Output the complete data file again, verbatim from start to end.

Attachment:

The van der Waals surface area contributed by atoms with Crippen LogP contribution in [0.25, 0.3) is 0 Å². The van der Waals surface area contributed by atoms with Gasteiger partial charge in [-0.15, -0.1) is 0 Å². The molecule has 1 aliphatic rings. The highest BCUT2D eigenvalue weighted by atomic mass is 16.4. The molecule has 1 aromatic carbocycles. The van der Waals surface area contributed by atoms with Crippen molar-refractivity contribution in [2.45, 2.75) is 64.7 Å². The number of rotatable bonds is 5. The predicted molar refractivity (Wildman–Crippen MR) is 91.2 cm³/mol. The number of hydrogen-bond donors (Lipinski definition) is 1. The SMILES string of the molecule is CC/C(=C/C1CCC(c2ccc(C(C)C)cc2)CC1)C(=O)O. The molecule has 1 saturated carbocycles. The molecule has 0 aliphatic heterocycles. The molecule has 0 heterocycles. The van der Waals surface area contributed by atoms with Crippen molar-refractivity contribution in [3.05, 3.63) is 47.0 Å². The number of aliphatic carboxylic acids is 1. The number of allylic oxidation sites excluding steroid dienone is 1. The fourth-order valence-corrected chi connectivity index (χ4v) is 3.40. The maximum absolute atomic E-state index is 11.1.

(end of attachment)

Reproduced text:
The van der Waals surface area contributed by atoms with Crippen LogP contribution in [0.25, 0.3) is 0 Å². The van der Waals surface area contributed by atoms with Gasteiger partial charge in [-0.15, -0.1) is 0 Å². The molecule has 1 aliphatic rings. The highest BCUT2D eigenvalue weighted by atomic mass is 16.4. The molecule has 1 aromatic carbocycles. The van der Waals surface area contributed by atoms with Crippen molar-refractivity contribution in [2.45, 2.75) is 64.7 Å². The number of rotatable bonds is 5. The predicted molar refractivity (Wildman–Crippen MR) is 91.2 cm³/mol. The number of hydrogen-bond donors (Lipinski definition) is 1. The SMILES string of the molecule is CC/C(=C/C1CCC(c2ccc(C(C)C)cc2)CC1)C(=O)O. The molecule has 1 saturated carbocycles. The molecule has 0 aliphatic heterocycles. The molecule has 0 heterocycles. The van der Waals surface area contributed by atoms with Crippen molar-refractivity contribution in [3.05, 3.63) is 47.0 Å². The number of aliphatic carboxylic acids is 1. The number of allylic oxidation sites excluding steroid dienone is 1. The fourth-order valence-corrected chi connectivity index (χ4v) is 3.40. The maximum absolute atomic E-state index is 11.1.